At Harding, all of our senior English majors are required to participate in Senior Symposium. They choose a paper written for a previous class, and under the supervision of a faculty mentor, expand it into a scholarly research paper, which they present to an audience of faculty and fellow students.
Faculty mentors can get lucky several ways. First of all, you can be assigned to a student who wants to write about a book you've already read--not as much work for you. Secondly, the book your student has chosen to write about is not one you've read, but it is one that's been on your huge, nebulous, ever-growing to-read list (so you're forced/you get to move it up to the top of your list, and it becomes work-related reading, which relieves guilt. I've got to read it! It's my job!). Thirdly, you can be assigned to work with a great student. Or, if you're really lucky, you get assigned to a great student who wants to write about a book you've already read.
Well, it's not a book I've already read, but I believe I'm really going to enjoy working with my student. And the book she's chosen to write about, Arundhati Roy's The God of Small Things, is great reading. I started it last Friday, and I'm almost finished with it.
From Publishers Weekly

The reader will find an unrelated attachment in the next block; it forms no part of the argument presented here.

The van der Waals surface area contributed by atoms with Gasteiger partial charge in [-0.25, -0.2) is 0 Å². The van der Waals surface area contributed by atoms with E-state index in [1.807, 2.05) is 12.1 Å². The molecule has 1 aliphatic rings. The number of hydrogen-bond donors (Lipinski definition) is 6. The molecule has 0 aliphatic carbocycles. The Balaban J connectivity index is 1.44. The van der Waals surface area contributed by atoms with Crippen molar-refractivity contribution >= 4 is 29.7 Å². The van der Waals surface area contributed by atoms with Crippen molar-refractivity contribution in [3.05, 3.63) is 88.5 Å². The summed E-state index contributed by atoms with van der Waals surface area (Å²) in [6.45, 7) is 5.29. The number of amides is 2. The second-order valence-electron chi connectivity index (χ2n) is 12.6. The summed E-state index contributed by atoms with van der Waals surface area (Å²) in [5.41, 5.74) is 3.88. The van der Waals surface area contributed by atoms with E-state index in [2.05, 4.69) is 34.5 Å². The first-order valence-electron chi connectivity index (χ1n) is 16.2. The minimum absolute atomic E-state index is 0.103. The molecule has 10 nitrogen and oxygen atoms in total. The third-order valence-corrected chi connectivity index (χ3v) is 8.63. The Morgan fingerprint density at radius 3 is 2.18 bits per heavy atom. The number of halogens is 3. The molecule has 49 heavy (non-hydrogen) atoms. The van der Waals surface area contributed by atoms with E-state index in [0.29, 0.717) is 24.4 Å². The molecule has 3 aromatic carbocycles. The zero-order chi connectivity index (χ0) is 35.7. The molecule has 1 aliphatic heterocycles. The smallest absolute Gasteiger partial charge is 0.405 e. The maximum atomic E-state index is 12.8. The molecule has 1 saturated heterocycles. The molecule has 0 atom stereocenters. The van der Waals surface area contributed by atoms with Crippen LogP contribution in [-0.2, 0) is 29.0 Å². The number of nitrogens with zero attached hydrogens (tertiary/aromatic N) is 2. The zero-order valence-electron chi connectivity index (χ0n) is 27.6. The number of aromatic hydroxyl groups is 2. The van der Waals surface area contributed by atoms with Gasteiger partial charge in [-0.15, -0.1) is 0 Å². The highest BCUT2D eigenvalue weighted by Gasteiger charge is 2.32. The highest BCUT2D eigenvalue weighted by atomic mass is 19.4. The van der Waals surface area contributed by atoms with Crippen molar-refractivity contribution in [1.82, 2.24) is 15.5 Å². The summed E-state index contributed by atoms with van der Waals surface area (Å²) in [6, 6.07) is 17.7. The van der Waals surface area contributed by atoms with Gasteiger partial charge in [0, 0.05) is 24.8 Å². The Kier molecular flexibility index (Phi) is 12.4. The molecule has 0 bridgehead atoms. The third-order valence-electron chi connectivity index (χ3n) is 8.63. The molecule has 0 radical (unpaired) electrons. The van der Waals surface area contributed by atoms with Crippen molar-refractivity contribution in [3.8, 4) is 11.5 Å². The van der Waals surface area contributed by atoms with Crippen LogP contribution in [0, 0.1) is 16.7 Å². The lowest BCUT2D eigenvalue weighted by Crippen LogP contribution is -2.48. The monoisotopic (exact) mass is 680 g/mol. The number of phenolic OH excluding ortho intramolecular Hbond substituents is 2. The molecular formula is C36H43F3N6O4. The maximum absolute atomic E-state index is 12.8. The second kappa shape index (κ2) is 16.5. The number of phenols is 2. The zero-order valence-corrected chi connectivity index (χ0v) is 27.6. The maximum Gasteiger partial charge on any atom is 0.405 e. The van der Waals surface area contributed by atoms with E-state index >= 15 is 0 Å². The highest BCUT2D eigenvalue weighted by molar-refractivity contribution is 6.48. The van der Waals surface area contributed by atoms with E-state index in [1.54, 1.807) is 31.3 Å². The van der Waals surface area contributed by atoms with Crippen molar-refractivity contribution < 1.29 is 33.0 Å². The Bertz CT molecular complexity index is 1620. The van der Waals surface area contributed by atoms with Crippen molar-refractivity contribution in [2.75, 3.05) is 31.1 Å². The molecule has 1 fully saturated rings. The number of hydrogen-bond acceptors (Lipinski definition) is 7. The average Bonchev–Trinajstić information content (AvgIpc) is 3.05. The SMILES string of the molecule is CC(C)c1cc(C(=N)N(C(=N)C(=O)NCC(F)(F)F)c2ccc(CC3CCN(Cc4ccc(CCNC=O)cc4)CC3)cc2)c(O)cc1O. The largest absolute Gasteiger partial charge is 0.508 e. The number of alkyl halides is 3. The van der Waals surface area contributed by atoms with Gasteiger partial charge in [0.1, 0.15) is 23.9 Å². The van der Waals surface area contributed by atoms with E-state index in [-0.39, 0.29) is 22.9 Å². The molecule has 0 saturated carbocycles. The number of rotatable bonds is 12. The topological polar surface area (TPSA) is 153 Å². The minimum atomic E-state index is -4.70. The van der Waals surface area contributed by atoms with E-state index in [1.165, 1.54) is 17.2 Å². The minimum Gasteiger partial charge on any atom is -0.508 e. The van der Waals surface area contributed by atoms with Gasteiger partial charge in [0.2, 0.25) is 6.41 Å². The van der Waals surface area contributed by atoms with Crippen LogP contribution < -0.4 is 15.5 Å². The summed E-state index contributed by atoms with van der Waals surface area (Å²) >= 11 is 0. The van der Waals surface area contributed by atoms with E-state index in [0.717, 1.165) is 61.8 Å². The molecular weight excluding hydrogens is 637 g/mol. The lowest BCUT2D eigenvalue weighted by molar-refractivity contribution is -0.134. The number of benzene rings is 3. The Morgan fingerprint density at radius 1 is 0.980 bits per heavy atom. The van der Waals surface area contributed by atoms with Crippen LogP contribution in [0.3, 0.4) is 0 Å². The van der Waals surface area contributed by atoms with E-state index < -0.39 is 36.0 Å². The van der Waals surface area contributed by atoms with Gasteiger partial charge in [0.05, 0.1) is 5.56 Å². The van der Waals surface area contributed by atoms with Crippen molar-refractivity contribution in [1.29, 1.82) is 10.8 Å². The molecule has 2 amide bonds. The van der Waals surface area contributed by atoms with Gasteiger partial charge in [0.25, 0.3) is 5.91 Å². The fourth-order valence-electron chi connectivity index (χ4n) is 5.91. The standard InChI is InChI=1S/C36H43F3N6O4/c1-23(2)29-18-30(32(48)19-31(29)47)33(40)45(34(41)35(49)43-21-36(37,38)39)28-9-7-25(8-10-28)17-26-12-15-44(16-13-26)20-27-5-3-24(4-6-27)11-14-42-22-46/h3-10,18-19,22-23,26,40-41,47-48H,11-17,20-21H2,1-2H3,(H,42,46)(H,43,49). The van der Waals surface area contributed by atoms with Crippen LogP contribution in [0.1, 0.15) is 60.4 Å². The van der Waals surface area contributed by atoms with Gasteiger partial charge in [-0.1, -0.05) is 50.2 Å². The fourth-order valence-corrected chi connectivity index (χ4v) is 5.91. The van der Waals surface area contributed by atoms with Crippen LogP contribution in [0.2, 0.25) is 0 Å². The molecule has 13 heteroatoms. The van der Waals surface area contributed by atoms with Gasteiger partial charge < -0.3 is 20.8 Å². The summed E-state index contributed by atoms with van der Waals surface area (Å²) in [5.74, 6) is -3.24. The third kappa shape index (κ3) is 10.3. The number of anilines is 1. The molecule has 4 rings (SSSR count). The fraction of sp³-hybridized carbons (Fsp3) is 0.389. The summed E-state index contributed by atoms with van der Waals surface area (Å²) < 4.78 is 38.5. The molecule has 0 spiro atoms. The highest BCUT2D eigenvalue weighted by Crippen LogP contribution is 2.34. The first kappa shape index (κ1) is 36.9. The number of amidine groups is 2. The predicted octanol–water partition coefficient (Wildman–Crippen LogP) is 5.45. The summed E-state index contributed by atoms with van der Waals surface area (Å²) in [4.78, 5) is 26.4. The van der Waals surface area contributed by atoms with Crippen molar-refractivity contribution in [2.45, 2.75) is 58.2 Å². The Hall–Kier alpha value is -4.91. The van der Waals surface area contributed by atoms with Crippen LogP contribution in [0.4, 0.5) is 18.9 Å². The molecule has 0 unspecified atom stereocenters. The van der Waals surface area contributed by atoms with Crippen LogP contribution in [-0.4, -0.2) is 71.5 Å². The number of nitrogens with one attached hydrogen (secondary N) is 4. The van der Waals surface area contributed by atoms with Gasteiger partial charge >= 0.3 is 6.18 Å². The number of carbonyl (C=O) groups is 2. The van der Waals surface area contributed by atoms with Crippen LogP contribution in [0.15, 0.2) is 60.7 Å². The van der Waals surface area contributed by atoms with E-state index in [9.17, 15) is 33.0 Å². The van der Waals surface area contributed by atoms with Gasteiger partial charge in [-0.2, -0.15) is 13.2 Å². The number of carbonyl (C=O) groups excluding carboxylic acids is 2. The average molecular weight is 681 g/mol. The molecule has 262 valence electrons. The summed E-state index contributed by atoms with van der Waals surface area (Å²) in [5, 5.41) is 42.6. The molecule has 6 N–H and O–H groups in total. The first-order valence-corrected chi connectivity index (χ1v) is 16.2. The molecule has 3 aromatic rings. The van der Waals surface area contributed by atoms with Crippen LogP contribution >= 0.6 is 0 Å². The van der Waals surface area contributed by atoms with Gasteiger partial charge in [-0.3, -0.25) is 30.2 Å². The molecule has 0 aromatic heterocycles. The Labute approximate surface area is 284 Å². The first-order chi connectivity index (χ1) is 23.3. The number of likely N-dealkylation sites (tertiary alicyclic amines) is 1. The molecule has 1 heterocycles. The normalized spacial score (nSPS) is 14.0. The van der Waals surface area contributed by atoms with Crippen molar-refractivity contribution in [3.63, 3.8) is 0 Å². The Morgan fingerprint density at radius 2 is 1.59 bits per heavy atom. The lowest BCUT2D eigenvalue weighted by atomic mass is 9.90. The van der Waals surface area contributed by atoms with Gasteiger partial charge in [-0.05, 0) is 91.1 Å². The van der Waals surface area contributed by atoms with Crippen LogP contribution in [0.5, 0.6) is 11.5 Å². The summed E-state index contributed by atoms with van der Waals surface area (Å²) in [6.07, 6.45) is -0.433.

With sensuous prose, a dreamlike style infused with breathtakingly beautiful images and keen insight into human nature, Roy's debut novel charts fresh territory in the genre of magical, prismatic literature. Set in Kerala, India, during the late 1960s when Communism rattled the age-old caste system, the story begins with the funeral of young Sophie Mol, the cousin of the novel's protagonists, Rahel and her fraternal twin brother, Estha. In a circuitous and suspenseful narrative, Roy reveals the family tensions that led to the twins' behavior on the fateful night that Sophie drowned. Beneath the drama of a family tragedy lies a background of local politics, social taboos and the tide of history, all of which come together in a slip of fate, after which a family is irreparably shattered. Roy captures the children's candid observations but clouded understanding of adults' complex emotional lives. Rahel notices that "at times like these, only the Small Things are ever said. The Big Things lurk unsaid inside." Plangent with a sad wisdom, the children's view is never oversimplified, and the adult characters reveal their frailties, and in one case, a repulsively evil power, in subtle and complex ways. While Roy's powers of description are formidable, she sometimes succumbs to overwriting, forcing every minute detail to symbolize something bigger, and the pace of the story slows. But these lapses are few, and her powers coalesce magnificently in the book's second half. Roy's clarity of vision is remarkable, her voice original, her story beautifully constructed and masterfully told.